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Pennsylvania Cannabis Policy Summit Brings Together Cory Booker, John Fetterman, and More

The summit was held at Temple University, Philadelphia, on September 23. It examined the current state and federal cannabis policies in Pennsylvania. Diasporic Alliance for Cannabis Opportunities, as well as Black Cannabis Week (September 18-25), made the event possible. The discussion was attended by Sen. Booker as well as many political figures such as Rep. Austin Davis and Rep. Jordan Harris, Rep. Darisha Park, Rep. Chris Rabb, Curtis Jones, former City Councilmember, Derek Green, Rep. Sharif Street and Rep. Jordan Harris.

Booker spoke at the meeting and explained that although there has been some progress towards legalization, more needs to be done. “With a majority of Americans on both sides of the aisle in support of legalization, we know that this has opportunities,” Booker said. “We need, though, to continue to evolve our focus, our vision, and our strategies to make sure that economically, socially—and especially within our criminal justice system—we are expanding fairness, equality and opportunity.”

The federal government was not embracing legalization in all 50 states, which is why he chose sponsoring the Senate Legalization Bill sponsored by Chuck Schumer (majority leader) and Ron Wyden (chairman of Senate Finance Committee). “We know there is a historic opportunity right now for our country to rectify past wrongs and to create a more just [and] fair America with more opportunity,” Booker said. “There’s still mountains to climb, but It’s all in my head. we will make progress. I know [we]We will reach the summit. I know we will get to a point in this country, because of our labors, where justice rolls down like water and righteousness like a mighty stream.”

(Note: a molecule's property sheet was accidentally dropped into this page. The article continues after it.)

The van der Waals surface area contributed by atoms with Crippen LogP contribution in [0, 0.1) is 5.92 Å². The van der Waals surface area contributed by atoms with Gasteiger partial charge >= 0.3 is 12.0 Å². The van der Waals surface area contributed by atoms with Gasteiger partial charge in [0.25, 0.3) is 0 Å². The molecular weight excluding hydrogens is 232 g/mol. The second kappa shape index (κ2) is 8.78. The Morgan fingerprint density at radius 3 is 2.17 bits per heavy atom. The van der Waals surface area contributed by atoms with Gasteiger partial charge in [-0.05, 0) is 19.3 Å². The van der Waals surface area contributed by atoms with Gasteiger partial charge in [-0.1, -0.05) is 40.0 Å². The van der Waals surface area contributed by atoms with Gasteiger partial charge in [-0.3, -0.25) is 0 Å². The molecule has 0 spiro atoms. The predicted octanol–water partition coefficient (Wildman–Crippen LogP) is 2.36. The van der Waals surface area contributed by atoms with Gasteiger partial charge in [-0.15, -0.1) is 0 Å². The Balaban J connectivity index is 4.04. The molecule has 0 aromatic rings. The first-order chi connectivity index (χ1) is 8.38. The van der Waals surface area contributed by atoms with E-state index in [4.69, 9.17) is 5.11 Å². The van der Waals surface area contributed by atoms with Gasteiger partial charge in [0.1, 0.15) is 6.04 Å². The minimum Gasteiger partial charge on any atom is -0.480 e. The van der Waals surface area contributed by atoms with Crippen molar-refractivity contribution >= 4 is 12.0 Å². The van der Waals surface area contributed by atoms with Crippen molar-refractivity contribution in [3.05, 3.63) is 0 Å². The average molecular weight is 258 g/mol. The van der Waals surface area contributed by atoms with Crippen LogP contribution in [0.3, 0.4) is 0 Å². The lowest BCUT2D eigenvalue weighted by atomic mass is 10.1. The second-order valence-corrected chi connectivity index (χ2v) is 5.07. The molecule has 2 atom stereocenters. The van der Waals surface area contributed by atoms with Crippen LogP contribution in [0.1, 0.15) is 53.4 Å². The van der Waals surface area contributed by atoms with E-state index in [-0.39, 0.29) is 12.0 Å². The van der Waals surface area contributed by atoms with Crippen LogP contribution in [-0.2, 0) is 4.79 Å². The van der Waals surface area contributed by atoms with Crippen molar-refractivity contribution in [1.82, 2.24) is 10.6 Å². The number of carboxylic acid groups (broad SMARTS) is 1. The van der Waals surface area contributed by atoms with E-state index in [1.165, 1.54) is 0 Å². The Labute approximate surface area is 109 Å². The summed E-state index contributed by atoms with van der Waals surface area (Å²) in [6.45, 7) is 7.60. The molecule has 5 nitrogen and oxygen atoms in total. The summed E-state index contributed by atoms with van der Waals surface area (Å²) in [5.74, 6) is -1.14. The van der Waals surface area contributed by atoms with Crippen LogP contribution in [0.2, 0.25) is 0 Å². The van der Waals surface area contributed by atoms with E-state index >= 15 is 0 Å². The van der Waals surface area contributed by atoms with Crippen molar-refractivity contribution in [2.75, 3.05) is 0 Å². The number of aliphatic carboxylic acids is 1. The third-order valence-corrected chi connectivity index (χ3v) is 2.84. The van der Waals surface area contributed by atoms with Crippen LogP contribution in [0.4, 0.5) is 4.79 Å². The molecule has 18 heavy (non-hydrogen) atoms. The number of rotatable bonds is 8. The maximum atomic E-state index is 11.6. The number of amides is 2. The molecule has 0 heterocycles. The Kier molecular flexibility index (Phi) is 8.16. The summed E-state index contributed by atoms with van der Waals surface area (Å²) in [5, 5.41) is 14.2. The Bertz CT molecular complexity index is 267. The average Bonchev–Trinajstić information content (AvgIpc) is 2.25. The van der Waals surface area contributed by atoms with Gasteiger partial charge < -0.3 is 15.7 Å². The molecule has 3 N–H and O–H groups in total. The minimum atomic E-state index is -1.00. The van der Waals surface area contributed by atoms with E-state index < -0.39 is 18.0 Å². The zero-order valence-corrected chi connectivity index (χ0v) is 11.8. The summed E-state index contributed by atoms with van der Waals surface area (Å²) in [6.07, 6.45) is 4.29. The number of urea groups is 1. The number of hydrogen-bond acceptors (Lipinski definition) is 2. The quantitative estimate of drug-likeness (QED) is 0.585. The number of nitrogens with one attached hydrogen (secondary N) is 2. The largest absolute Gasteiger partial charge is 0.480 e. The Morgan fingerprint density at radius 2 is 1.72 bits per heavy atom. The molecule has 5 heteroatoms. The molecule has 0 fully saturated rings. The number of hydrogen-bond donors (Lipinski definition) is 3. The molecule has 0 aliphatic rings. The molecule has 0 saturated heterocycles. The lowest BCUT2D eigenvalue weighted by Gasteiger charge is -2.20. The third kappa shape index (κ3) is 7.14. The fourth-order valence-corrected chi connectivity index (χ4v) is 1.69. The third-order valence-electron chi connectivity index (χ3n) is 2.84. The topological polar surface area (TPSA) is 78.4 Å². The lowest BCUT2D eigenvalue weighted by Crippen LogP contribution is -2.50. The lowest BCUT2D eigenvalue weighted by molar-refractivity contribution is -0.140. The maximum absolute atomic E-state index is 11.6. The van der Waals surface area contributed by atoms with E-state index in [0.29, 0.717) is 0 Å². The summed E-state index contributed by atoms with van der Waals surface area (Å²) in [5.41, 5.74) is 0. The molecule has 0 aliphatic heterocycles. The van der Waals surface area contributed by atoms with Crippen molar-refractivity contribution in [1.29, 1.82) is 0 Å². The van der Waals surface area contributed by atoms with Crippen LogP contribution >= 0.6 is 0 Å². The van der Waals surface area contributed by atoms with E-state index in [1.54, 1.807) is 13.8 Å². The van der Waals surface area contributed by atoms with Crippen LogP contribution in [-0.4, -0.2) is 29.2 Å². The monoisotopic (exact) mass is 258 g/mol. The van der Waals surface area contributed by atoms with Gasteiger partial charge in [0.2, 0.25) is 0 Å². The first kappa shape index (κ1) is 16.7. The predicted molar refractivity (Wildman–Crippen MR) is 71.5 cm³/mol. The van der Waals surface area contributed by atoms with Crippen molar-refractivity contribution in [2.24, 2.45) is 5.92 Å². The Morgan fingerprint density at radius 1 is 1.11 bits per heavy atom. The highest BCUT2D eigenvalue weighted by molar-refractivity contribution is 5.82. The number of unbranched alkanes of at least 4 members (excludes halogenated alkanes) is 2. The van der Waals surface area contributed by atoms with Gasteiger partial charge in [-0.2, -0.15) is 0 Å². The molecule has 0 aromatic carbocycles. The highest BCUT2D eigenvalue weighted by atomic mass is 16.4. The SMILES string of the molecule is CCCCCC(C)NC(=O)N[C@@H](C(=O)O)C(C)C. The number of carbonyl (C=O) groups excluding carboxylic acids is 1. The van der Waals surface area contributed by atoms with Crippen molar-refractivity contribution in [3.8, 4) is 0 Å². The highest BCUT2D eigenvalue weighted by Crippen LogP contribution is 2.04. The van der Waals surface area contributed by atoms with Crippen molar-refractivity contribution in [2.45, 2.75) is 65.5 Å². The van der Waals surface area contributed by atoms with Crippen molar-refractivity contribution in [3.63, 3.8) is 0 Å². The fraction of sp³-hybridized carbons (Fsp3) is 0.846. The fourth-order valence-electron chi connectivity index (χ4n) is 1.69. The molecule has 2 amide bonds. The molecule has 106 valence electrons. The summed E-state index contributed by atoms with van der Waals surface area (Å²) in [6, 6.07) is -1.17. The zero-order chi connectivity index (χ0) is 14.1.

The second half of the conference featured the “PA Pardons Process,” which included Sen. Sharif Street as moderator, in addition to Fetterman, Luis Gonzalez of I AM More, Community College of Philadelphia, and Board of Pardons Secretary Celeste Trusty. Pennsylvania’s Marijuana Pardon Project was announced on Sept. 1 by Pennsylvania Gov. Tom Wolf.

Fetterman, the chair of the program, described the state of Pennsylvania as “a place for second chances,” which will “help people get pardons quickly for stupid weed convictions.” According to Secretary Trusty, over 2,200 residents have applied so far, with 400 having come through just last week.

“This pardon project has the potential to open the door for thousands of Pennsylvanians—the college grad looking to start their career, the grandparent who’s been wanting to chaperone a field trip, or any Pennsylvanian who’s been told ‘no’ for much needed assistance. Now’s your chance,” Gov. Wolf made the announcement in his first public statement. In his initial announcement, Wolf stated that the Board of Pardons will notify applicants by October 13 whether they are eligible for a public hearing. The Board of Pardons will review individual cases in December and will then recommend Wolf to Wolf for final approval.

A person with a cannabis conviction on their records has between September 1-30 the opportunity to apply for pardon. Qualifications include convictions relating to possession, intent to distribute small amounts of cannabis, paraphernalia-related offenses and much more. There are some exceptions to this rule. For example, if an applicant is enrolled in rehab, on active probation, parole or convicted of driving under influence of cannabis.